In addition to the above-listed resident colonizers, both commensal and pathogenic bacteria have been shown to form biofilm structures. For instance, P. intermedia is a commensal to the healthy gingival crevices,64 while P. gingivalis is responsible for its invasion, resulting in the periodontal disease.65 Once within the gingival crevices, P. gingivalis aids P. intermedia to form biofilm structures with the help of virulence factors like arginine (Rgp) and lysine-specific cysteine proteases (Kgp).66 Simultaneously, Porphyromonas ginigvalis acts to detach A. actinomycetemcomitans from within the biofilms with the help of Kgp.67 Thus, bacteria can invade healthy gingival crevices by detaching and distorting the already existing oral biofilm. This can damage connective tissue, periodontal ligament, and bone with the help of bacterially secreted peptides and proteases, thereby allowing the bug access to bloodstream. Upon gaining entry into the coronary vasculature, these migratory bacteria can form biofilm structures within atherosclerotic plaques. For example, F. nucleatum and Streptococcus sp. forms a corncorb-like structure within the human atherosclerotic plaque.68, 69 Thus, these atherosclerotic plaque-associated bacteria may form mutually beneficial poly-microbial communities.70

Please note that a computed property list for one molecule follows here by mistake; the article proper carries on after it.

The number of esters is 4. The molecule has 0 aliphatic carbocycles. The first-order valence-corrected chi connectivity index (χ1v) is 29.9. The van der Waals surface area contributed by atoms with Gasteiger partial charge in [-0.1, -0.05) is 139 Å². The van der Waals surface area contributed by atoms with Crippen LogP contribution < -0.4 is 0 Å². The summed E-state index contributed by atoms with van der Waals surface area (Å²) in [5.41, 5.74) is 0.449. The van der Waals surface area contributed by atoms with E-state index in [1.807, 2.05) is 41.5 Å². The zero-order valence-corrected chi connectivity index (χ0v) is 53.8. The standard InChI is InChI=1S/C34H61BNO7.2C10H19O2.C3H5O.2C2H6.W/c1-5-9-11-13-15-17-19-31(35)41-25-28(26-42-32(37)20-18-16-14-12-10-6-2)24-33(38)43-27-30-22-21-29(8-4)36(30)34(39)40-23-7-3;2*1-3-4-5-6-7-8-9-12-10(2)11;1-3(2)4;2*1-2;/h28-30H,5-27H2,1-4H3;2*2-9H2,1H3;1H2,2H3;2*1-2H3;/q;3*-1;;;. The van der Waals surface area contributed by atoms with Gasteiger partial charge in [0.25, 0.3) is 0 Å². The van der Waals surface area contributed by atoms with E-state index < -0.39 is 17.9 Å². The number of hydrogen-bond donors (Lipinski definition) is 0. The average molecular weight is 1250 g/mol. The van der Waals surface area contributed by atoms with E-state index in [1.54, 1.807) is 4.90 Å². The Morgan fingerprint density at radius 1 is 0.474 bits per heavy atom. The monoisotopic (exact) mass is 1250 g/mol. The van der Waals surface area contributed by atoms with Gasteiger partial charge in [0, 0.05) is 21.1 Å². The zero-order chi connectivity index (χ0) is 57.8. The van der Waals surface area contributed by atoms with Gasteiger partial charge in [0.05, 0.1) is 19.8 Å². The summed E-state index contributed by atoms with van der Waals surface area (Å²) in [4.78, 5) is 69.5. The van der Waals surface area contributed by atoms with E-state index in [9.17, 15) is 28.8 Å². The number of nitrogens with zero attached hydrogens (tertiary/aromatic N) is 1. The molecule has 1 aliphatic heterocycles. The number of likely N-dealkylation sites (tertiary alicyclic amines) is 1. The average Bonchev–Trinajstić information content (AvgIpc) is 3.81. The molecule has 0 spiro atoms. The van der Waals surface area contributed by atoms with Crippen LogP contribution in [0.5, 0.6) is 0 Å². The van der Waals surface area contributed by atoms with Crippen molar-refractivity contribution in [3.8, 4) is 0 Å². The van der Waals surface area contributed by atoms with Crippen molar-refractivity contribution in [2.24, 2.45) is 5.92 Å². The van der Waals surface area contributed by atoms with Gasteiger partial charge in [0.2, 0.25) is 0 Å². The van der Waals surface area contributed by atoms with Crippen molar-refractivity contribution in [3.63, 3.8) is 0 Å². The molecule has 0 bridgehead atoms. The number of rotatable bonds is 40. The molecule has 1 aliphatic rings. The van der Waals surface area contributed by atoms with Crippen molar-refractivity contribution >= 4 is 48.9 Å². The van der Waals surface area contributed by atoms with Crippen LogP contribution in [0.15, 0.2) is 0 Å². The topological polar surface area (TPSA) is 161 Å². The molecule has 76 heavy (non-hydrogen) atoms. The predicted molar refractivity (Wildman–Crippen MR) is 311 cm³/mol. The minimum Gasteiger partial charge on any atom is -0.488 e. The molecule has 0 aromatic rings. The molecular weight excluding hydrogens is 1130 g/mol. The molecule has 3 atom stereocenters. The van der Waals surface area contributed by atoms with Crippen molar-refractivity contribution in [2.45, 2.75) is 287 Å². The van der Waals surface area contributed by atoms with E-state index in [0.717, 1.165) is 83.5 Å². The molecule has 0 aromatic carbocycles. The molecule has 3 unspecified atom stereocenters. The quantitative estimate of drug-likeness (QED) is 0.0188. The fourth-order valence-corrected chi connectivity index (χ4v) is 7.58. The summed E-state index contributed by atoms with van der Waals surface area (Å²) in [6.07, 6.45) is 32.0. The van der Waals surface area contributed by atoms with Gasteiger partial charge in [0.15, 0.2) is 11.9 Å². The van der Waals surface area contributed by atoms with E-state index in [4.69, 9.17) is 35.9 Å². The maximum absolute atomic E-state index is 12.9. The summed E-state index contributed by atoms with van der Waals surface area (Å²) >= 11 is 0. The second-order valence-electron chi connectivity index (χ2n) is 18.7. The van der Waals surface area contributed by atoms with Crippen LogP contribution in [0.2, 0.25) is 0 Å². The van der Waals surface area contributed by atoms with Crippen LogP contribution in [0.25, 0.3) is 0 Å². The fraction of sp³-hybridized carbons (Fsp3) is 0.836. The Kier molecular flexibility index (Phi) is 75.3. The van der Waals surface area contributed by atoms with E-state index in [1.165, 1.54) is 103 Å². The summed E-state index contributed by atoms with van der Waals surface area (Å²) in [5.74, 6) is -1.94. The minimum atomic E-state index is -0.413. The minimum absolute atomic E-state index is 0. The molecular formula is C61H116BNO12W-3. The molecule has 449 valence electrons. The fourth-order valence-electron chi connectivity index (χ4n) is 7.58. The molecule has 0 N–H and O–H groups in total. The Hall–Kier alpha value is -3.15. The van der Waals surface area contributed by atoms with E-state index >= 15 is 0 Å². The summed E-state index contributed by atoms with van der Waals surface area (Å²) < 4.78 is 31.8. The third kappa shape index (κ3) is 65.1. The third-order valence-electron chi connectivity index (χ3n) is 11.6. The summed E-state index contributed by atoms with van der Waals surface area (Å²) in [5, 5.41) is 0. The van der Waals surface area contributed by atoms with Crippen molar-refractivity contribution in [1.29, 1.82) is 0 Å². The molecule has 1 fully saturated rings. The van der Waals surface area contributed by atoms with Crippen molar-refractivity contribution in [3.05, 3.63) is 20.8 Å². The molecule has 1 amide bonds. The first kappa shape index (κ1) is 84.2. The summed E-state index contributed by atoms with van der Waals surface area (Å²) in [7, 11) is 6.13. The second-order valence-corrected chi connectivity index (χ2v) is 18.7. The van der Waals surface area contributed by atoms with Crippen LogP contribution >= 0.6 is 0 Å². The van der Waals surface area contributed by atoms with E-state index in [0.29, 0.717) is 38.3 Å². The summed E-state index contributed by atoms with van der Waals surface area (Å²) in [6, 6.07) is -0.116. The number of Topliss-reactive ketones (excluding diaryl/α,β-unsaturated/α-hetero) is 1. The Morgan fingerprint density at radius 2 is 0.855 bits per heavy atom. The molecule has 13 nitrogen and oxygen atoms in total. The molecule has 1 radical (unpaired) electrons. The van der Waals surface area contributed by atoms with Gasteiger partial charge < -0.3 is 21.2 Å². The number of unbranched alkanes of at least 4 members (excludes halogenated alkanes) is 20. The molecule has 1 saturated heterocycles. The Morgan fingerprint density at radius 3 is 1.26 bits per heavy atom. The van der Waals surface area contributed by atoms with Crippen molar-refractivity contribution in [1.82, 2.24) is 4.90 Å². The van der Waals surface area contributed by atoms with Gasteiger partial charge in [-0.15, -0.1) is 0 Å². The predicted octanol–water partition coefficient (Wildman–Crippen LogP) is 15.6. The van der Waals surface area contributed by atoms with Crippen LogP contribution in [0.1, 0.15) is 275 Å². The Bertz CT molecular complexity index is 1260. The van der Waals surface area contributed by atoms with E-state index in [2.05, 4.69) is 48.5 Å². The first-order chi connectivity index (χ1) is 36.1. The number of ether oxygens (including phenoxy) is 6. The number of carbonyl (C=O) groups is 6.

The oral cavity is a complex part of the human system and a number of factors work in synergy to maintain its homoeostasis. The oral system serves as a major route for the entry of bacteria to populate and establish a microenvironment within the human system. In this respect, the oral commensal bacterial species not only maintain harmony within themselves via formation of biofilms and polymicrobial communities, but also with the host body by educating the immune system and contributing toward health.71, 72 The compositions of saliva and commensal bacterial populations in the oral cavity are inter-related, and over 700 bacterial species are housed.71, 72 For instance, the host glycoprotein component of saliva provides nutrition to the oral bacteria, whereas antimicrobials peptides secreted by the host system present in saliva keep the oral microbial populations in-check.73 Alternatively, the oral bacteria secrete proteins that degrade host defense peptides (anti-microbial) in saliva to sustain in the oral cavity.74, 75 Hence, the oral microbiome is increasingly considered a very significant player in human health and disease. In this study, we have shown the potential of the 23 atherosclerotic plaque-associated oral commensal bacteria in disease pathology. The cohort of 23 atherosclerotic plaque-associated bacteria is dominated by gram-negative bacteria with the exception of Streptococcus sp. Full genomes of 19 of the 23 bacteria from this cohort are now available, except E. corrodens, E. hormaechei, F. necrophorum, and P. nigrescens. Hence, a genomic platform has been established to enable bacterial and molecular profiling of factors that contribute to plaque formation. Further investigations of these microbe–plaque axes are now required to unravel the full extent of linkage between host microbiome with atherosclerosis.